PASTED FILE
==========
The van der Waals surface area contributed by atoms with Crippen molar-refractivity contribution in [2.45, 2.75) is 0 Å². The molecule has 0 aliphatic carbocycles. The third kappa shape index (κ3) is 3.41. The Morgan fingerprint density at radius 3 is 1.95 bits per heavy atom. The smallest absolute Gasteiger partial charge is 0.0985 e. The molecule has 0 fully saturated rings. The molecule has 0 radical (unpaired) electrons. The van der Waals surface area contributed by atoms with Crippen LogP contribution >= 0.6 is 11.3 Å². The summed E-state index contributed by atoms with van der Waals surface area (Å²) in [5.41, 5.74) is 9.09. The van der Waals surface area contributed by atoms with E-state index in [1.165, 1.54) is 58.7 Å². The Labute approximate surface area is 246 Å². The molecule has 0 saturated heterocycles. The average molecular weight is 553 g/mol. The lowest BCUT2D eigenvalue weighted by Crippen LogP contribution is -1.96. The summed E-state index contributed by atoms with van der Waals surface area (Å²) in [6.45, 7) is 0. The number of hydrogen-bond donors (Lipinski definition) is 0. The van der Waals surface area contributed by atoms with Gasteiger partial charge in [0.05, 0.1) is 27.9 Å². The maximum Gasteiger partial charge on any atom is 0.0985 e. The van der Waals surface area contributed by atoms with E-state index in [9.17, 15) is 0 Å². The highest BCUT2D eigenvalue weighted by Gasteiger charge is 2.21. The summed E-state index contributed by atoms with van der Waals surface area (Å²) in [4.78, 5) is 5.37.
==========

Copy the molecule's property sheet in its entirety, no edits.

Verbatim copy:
The van der Waals surface area contributed by atoms with Crippen molar-refractivity contribution in [2.45, 2.75) is 0 Å². The molecule has 0 aliphatic carbocycles. The third kappa shape index (κ3) is 3.41. The Morgan fingerprint density at radius 3 is 1.95 bits per heavy atom. The smallest absolute Gasteiger partial charge is 0.0985 e. The molecule has 0 fully saturated rings. The molecule has 0 radical (unpaired) electrons. The van der Waals surface area contributed by atoms with Crippen LogP contribution >= 0.6 is 11.3 Å². The summed E-state index contributed by atoms with van der Waals surface area (Å²) in [5.41, 5.74) is 9.09. The van der Waals surface area contributed by atoms with E-state index in [1.165, 1.54) is 58.7 Å². The Labute approximate surface area is 246 Å². The molecule has 0 saturated heterocycles. The average molecular weight is 553 g/mol. The lowest BCUT2D eigenvalue weighted by Crippen LogP contribution is -1.96. The summed E-state index contributed by atoms with van der Waals surface area (Å²) in [6.45, 7) is 0. The number of hydrogen-bond donors (Lipinski definition) is 0. The van der Waals surface area contributed by atoms with Gasteiger partial charge in [0.05, 0.1) is 27.9 Å². The maximum Gasteiger partial charge on any atom is 0.0985 e. The van der Waals surface area contributed by atoms with E-state index in [9.17, 15) is 0 Å². The highest BCUT2D eigenvalue weighted by Gasteiger charge is 2.21. The summed E-state index contributed by atoms with van der Waals surface area (Å²) in [4.78, 5) is 5.37.